Brooklyn's Hull takes its enormous sophomore record on the road | Music Essay | Indy Week
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Brooklyn's Hull takes its enormous sophomore record on the road 

Epic pose: Brooklyn's Hull

Photo courtesy of the band

Epic pose: Brooklyn's Hull

Beyond the Lightless Sky, the second record by Brooklyn quintet Hull, is a big record by an ambitious band.

The songs stretch from complex, epic crunch-fests like the title track to "Fire Vein," a 10-minute integration of atmospheric space-rock drift and acoustic instrumentation. Two colossal sonic narratives—opener "Earth From Water" and closer "In Death, Truth"—bookend the hour-long Lightless Sky, enormous endpoints from a band out to make a statement.

For the band behind this behemoth, the record has been two years coming (unsurprising: most tracks are as complicated and unpredictable as a James Joyce novel). Guitarist and vocalist Nick Palmirotto calls the process "grueling," but, lucky for the listeners, it spawned a product that's every bit as difficult and demanding.

"With some bands, there's one kind of main leading member who writes the main foundation of the music and then there's the players," he explains. But that's not Hull, a band in which songwriting duties are shared democratically. The members, all from disparate musical backgrounds, take their work seriously and slowly, only releasing music they're fully satisfied with. "It's like five cooks in the kitchen."

What comes next may be even more ambitious. Hull wants to write a collaborative record with like-minded heavy bands Batillus, Ocoai, Amenra and North Carolina's own U.S. Christmas. Palmirotto stresses this is in the very early stages. After all, Hull is in the midst of its first cross-country tour, a sort of victory lap after two years of poring over Lightless Sky. If Palmirotto had his way, they'd spend nine months of the year on the road. But the high cost of living and competing musically in Brooklyn, he says, has made it hard to do more than 50 shows a year. "You have to survive, you have to pay your bills and you also have to compete with, you know, millions of other people that are out there trying to do the exact same thing," explains Palmirotto, who is also a mosaic artist.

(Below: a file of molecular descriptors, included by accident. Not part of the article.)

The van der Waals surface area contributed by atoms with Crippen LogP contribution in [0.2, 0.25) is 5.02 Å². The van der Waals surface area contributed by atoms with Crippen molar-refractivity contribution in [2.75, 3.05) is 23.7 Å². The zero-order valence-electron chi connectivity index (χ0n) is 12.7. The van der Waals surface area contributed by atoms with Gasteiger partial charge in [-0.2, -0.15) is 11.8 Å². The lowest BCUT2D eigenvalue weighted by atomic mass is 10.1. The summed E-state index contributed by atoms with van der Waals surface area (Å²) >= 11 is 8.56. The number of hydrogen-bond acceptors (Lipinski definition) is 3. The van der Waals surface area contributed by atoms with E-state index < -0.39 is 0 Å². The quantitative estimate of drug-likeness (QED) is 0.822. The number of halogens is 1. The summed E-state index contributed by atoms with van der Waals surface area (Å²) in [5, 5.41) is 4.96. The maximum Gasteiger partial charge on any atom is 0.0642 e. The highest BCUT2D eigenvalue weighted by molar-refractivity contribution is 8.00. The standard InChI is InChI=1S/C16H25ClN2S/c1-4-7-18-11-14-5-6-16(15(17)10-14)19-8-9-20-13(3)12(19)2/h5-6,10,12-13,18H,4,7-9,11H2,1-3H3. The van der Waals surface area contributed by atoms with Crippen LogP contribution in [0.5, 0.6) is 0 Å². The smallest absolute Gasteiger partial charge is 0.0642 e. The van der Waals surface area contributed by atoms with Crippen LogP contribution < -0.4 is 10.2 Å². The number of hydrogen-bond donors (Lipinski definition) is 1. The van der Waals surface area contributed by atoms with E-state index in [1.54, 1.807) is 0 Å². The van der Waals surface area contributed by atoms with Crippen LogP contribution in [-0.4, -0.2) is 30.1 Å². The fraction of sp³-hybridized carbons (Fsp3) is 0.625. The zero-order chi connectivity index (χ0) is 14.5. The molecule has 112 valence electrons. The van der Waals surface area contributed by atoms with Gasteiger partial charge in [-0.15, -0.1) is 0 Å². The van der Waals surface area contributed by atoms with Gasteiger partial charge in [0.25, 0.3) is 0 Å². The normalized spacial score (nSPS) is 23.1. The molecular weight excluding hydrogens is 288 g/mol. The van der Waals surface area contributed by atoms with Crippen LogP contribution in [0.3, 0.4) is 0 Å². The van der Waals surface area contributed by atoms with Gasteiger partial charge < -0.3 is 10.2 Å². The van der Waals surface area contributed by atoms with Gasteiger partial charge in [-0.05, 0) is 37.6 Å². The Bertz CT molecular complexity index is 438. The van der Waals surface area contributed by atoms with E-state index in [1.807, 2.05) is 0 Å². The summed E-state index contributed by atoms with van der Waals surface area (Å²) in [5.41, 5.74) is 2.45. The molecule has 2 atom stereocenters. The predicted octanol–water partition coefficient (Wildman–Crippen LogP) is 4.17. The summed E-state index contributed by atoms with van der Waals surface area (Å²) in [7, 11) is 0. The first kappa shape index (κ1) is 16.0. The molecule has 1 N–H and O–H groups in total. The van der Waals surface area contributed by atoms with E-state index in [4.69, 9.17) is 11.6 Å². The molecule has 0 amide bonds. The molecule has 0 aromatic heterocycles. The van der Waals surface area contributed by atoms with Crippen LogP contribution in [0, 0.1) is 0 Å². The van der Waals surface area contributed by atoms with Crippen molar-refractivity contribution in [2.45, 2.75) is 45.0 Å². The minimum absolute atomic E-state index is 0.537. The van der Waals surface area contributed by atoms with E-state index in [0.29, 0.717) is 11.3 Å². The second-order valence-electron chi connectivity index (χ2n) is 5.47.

But he says the band's paid its dues after nearly seven years in the city. He's ready to take Hull not only on the road long-term but also overseas, where he's toured with Jarboe. He filled in on bass for the ex-Swans vocalist during a 2010 tour. She returned the favor, chanting below pulsing tribal drums on Lightless Sky's hypnotic "Wake the Heavens, Reveal the Sun."

The complexity and scope of this sophomore album indicate a level of comfort within the band. These guys have been playing together more than six years, though no member is from the city itself. Long Island-raised guitarist Carmine Laietta V is the closest thing to a Brooklyn native, with others coming from as far as Jackson Hole, Wyo., or Salt Lake City. Palmirotto moved from Florida; he was a young idealist leaving the metal-friendly state to be a New York artist and musician. He grew up on bands like Asshole Parade and Torche and remains in touch with them. On this tour's West Palm Beach stop, Hull played with House of Lightning, a project fronted by Floor drummer Henry Wilson and including other members of Dove (all bands in Torche's immediate family tree).

But today, Palmirotto is in Hull's van. They're in the Southwest, 2,000 miles, give or take, from Brooklyn. The band's tour is as much a celebration of Lightless Sky's release as of friendship: The dudes, excepting Laietta, bonded with matching tuning fork tats. "If anyone's listening out there, I would definitely take payment in tattoos," Palmirotto laughs as the band drives through the desert, headed to the next date.

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